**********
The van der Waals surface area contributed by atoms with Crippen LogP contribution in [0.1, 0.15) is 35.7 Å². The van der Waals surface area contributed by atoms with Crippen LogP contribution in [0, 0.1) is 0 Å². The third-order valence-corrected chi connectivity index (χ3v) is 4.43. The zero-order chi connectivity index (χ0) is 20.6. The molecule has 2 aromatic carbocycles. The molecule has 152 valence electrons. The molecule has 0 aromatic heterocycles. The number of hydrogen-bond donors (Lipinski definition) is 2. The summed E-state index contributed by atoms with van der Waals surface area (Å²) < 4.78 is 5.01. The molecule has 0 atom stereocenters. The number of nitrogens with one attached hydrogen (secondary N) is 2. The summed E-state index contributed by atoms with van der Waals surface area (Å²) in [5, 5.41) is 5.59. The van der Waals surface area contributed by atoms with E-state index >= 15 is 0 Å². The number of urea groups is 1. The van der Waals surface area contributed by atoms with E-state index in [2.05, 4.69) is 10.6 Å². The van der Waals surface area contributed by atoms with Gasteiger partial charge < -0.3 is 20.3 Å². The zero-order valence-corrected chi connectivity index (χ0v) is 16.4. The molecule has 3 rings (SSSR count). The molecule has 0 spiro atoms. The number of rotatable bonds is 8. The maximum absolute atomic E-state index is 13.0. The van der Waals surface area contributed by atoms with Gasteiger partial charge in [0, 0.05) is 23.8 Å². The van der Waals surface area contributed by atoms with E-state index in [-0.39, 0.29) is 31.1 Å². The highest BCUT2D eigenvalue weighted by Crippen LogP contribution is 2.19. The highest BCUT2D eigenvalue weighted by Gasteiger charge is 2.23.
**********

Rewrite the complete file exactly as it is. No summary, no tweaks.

The van der Waals surface area contributed by atoms with Crippen LogP contribution in [0.1, 0.15) is 35.7 Å². The van der Waals surface area contributed by atoms with Crippen LogP contribution in [0, 0.1) is 0 Å². The third-order valence-corrected chi connectivity index (χ3v) is 4.43. The zero-order chi connectivity index (χ0) is 20.6. The molecule has 2 aromatic carbocycles. The molecule has 152 valence electrons. The molecule has 0 aromatic heterocycles. The number of hydrogen-bond donors (Lipinski definition) is 2. The summed E-state index contributed by atoms with van der Waals surface area (Å²) < 4.78 is 5.01. The molecule has 0 atom stereocenters. The number of nitrogens with one attached hydrogen (secondary N) is 2. The summed E-state index contributed by atoms with van der Waals surface area (Å²) in [5, 5.41) is 5.59. The van der Waals surface area contributed by atoms with E-state index >= 15 is 0 Å². The number of urea groups is 1. The van der Waals surface area contributed by atoms with E-state index in [2.05, 4.69) is 10.6 Å². The van der Waals surface area contributed by atoms with Gasteiger partial charge < -0.3 is 20.3 Å². The zero-order valence-corrected chi connectivity index (χ0v) is 16.4. The molecule has 3 rings (SSSR count). The molecule has 0 spiro atoms. The number of rotatable bonds is 8. The maximum absolute atomic E-state index is 13.0. The van der Waals surface area contributed by atoms with Gasteiger partial charge in [0, 0.05) is 23.8 Å². The van der Waals surface area contributed by atoms with E-state index in [-0.39, 0.29) is 31.1 Å². The highest BCUT2D eigenvalue weighted by Crippen LogP contribution is 2.19. The highest BCUT2D eigenvalue weighted by Gasteiger charge is 2.23.